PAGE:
Lockheed Martin has taken delivery of self-deploying, monopole JIB antennas from Northrop Grumman for installation on the US Air Force (USAF) next-generation Global Positioning System III (GPS III) satellite.
Delivered by the company's Astro Aerospace strategic business unit, the 32 antennas will be mounted on the third, fourth, fifth and sixth GPS III space vehicles.
Northrop is under contract to supply a total of 48 antennas for three through eight satellites.
Astro Aerospace Program Manager Dan Johansen said the company has delivered more than 1,000 JIB assemblies altogether for GPS IIF, GPS IIR and GPS III spacecraft, with a 100% on orbit success rate.
"The antennas we supply are designed to help Lockheed Martin and the Air Force meet affordability and mission assurance goals for the next generation of GPS satellites," Johansen said.
Available in monopole diametres from ½in to 1in in and any length up to 25ft, the JIB antennas feature an adaptable design configuration, and can also be easily modified according to specific applications.
Each antenna is capable of being stowed up in a compact 4in x 4in x 2.5in canister, and after installation on GPS III satellite, will deploy to form an radio frequency (RF) antenna array.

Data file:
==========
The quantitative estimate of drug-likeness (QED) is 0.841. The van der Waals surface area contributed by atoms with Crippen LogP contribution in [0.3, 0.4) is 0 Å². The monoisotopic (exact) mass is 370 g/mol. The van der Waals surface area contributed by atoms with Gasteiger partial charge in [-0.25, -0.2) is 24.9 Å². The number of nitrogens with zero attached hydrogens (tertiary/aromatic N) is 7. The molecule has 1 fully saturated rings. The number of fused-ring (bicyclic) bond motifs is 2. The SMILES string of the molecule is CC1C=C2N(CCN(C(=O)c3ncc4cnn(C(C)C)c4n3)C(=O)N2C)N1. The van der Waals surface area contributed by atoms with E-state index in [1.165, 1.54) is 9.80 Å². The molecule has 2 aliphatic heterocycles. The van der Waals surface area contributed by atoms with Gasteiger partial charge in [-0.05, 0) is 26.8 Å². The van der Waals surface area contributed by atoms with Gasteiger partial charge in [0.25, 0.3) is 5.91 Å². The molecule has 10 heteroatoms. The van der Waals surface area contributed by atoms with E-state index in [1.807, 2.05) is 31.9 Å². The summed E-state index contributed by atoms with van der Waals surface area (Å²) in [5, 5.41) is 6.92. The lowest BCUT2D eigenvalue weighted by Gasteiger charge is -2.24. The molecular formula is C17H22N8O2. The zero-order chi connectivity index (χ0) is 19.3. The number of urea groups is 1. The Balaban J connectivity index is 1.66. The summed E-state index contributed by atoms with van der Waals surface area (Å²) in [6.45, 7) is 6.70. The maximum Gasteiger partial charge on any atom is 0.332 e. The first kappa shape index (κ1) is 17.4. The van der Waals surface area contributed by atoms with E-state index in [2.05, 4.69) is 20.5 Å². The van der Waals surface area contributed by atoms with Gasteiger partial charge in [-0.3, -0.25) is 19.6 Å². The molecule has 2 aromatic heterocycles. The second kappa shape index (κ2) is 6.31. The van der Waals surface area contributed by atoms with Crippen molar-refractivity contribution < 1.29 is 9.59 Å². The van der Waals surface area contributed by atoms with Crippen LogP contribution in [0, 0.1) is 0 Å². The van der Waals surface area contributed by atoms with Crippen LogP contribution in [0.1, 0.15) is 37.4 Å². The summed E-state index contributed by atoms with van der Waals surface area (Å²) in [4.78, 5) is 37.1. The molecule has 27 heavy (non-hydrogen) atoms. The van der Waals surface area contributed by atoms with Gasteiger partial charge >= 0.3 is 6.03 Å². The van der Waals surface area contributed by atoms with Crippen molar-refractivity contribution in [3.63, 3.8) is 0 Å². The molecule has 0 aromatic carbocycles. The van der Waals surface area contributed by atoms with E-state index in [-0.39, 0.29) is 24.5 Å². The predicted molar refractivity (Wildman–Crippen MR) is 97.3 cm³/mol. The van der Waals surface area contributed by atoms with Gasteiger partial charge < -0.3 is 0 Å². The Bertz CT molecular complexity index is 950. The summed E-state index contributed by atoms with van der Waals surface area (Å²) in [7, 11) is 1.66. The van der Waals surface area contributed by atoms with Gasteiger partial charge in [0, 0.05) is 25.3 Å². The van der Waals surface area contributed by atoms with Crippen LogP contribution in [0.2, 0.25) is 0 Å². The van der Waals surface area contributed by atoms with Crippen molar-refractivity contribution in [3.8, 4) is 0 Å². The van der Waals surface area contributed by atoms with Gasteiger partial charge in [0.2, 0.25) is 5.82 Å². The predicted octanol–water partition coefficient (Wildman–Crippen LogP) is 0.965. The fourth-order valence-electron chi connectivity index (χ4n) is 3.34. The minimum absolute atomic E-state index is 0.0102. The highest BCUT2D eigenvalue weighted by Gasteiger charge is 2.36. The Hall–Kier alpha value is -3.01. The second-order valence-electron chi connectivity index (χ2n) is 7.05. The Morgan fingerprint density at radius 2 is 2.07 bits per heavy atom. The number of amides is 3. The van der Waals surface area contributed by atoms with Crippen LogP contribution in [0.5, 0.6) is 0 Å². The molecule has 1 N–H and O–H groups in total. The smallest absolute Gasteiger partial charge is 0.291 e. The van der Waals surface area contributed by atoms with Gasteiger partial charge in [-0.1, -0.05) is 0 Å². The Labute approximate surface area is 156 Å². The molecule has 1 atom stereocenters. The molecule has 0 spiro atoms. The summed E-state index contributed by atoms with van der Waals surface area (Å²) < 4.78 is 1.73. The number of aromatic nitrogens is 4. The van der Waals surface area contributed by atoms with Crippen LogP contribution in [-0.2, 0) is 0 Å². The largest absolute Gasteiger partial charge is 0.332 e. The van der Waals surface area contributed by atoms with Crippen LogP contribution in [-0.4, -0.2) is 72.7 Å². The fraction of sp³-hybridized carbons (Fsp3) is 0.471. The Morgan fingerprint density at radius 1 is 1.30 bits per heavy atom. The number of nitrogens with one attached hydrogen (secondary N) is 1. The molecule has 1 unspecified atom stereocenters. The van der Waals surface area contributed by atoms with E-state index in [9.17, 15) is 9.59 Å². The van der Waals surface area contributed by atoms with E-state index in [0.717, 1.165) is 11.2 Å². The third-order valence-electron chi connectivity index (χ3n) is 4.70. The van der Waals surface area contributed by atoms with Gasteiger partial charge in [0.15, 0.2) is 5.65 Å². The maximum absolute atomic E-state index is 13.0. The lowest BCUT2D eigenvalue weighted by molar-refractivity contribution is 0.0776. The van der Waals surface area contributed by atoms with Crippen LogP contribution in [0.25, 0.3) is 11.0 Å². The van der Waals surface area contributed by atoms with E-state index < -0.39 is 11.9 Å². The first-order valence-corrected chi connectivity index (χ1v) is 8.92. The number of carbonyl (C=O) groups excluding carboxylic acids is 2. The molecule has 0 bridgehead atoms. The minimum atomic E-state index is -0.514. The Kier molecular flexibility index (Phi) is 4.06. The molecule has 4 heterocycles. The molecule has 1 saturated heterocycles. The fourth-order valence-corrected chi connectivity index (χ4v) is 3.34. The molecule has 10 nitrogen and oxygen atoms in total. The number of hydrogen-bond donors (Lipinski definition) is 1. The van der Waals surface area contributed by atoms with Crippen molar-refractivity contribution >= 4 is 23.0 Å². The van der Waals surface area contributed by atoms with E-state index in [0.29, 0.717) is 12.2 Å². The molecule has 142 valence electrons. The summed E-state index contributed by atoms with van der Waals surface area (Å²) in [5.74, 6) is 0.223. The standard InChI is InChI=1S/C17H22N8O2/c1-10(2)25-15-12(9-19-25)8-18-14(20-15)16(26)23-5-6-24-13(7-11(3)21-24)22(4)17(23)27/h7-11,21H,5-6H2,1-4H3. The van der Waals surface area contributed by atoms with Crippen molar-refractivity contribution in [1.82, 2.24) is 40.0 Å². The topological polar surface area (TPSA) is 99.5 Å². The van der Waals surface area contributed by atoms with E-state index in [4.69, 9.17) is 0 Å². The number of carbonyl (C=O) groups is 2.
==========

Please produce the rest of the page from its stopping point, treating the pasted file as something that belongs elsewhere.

The remaining 16 JIB antennas are scheduled to be delivered in early 2014.
Under development by Lockheed-led team, the GPS III is a next-generation communication satellite designed to replace the existing GPS constellation, which is used by the military and civilian customers to provide navigational information worldwide.
Capable of delivering enhanced accuracy, navigation and timing services, and anti-jamming power, the satellites feature enhancements that extend its service life by 25% than the GPS block, and carry a new L1C civil signal, which ensures interoperability with other international global navigation satellite systems.
Lockheed is under contract to deliver four GPS III satellites to USAF, which is planning to procure up to 32 satellites types.
Image: Northrop Grumman's GPS III JIB antenna assemblies in fully deployed configurations. Photo: courtesy of Northrop Grumman.